Use Fertilizer & Pesticides Appropriately

When too much fertilizer and pesticide is applied to landscapes, it seeps past the root zone of the grass, plants or trees and into the aquifer or other bodies of water.  Plants, animals and people depend on clean water for survival.

  • Consider Florida Friendly Landscaping to reduce the need for fertilizer.
  • Follow directions on the packaging and apply sparingly.
  • If you fertilize, use slow release fertilizer.
  • Use iron instead of nitrogen to “green up” your lawn.
  • Avoid applying fertilizer or pesticides if heavy rain is on the way.
  • Avoid applying fertilizer and pesticides within 10 feet of rivers, streams, sinkholes, lakes, ponds or drainage ditches.

Discard chemicals properly

Household toxic wastes, such as paints, solvents, automobile fluids, cleaning chemicals, pesticides and expired pharmaceuticals, if improperly disposed of, can seep through the soil and into our drinking water and springs. Properly labeled household toxic wastes may be disposed of properly by contacting the Columbia County Solid Waste Facility at 386-752-6050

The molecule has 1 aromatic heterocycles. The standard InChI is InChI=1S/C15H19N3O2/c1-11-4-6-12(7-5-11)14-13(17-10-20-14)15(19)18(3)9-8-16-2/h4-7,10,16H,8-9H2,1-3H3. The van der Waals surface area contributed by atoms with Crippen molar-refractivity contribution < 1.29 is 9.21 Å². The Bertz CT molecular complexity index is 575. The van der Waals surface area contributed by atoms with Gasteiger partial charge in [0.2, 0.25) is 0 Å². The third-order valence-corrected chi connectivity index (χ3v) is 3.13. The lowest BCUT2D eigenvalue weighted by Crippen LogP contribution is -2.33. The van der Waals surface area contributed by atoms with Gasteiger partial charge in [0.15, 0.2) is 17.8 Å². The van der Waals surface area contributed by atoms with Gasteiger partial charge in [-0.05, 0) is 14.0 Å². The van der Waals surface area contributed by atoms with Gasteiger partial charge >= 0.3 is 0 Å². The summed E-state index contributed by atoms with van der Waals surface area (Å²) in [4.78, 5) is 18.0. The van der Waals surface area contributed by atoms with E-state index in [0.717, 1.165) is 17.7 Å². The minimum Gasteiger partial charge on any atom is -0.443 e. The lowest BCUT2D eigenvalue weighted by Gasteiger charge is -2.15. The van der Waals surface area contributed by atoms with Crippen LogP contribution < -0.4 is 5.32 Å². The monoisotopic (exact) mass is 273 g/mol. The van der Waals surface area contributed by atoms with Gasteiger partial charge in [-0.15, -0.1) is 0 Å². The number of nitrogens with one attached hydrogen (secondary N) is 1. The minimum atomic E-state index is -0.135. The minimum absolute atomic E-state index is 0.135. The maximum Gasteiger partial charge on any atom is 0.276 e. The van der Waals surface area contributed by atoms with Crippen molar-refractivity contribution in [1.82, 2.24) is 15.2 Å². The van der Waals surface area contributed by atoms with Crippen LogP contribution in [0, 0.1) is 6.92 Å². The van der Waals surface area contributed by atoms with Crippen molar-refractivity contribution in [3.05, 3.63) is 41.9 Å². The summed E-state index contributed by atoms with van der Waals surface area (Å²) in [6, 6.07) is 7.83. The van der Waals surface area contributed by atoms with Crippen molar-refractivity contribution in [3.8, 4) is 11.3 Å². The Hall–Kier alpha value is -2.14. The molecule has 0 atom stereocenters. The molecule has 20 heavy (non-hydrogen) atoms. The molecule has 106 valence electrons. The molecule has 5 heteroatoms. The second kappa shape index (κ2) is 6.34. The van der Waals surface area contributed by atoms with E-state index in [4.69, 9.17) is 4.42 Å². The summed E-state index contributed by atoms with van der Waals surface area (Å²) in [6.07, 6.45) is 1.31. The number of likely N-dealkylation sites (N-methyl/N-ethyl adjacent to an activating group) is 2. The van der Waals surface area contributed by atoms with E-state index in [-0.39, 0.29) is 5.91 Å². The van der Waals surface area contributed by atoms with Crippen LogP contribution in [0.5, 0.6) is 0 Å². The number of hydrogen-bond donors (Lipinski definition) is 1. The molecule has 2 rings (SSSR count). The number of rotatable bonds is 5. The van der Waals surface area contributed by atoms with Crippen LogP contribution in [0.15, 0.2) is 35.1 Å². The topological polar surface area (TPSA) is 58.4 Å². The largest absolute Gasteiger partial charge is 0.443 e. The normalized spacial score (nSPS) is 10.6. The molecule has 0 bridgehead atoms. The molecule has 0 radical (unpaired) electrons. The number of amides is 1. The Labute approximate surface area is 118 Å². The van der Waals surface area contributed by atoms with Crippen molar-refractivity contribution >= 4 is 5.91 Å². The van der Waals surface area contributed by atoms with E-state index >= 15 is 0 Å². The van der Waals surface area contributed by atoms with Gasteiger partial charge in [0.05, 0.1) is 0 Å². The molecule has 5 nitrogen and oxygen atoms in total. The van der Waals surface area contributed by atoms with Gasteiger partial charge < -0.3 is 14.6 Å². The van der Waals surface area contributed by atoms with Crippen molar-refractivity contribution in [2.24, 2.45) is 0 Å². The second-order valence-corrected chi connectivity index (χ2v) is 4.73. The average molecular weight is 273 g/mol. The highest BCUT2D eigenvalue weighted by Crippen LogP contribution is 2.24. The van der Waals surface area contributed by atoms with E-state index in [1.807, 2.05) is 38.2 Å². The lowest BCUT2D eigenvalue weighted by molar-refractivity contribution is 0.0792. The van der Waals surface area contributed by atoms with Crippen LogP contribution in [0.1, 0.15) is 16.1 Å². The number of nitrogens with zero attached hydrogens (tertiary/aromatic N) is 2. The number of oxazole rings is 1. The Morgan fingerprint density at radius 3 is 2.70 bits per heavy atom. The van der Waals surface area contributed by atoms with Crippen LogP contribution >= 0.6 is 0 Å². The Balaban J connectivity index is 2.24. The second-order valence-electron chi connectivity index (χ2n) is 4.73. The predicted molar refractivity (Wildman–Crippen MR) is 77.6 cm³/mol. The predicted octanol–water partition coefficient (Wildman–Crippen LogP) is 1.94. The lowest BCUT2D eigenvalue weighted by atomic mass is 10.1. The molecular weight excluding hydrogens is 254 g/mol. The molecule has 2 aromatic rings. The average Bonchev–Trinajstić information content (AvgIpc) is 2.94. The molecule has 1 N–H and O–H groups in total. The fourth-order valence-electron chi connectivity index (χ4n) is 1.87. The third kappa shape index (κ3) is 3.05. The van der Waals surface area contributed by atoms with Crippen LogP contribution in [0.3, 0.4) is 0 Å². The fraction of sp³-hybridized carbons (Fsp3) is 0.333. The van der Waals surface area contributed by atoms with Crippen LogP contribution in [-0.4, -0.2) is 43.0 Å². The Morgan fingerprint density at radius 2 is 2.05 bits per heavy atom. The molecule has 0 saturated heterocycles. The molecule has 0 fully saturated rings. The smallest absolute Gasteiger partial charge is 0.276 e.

Maintain Septic Tanks

While septic tanks do a good job of neutralizing harmful bacteria and viruses from human waste, septic tanks are not designed to remove high concentrations of organic nutrients that are harmful to springs. Release of nutrients from your septic system may be minimized with the following actions.

  • Conserve water – the less water you use, the less wastewater your septic system will have to process.
  • The Florida Department of Health recommends you pump and inspect your septic tank every four to five years to minimize sludge build-up.
  • Stop leaks.  A leaking toilet flap can push hundreds of gallons of wastewater into your septic tank every day.
  • Contact Sallie Graddy or Douglas Keaton at the Columbia County Health Department at (386) 758-1058 for more information.

Conserve water

Water escapes the aquifer in only two ways. It is either drawn out by human consumption or it flows naturally from springs. The Ichetucknee Springs Recharge Basin is, in a sense, a giant bathtub. To keep Ichetucknee flowing at historical levels, Columbia County residents should take reasonable steps to reduce groundwater use.

Ways to save indoors:

  • Fix leaky toilets, faucets and pipes.
  • Upgrade to water efficient toilets and shower heads.
  • Run the dishwasher and washing machine only with full loads.

Ways to save outdoors:

Copyright 2013 Ichetucknee Partnership

designed by iwebresults
photos courtesy of John Moran Photos

  • we all play a part
  • ugly brown algae on the increase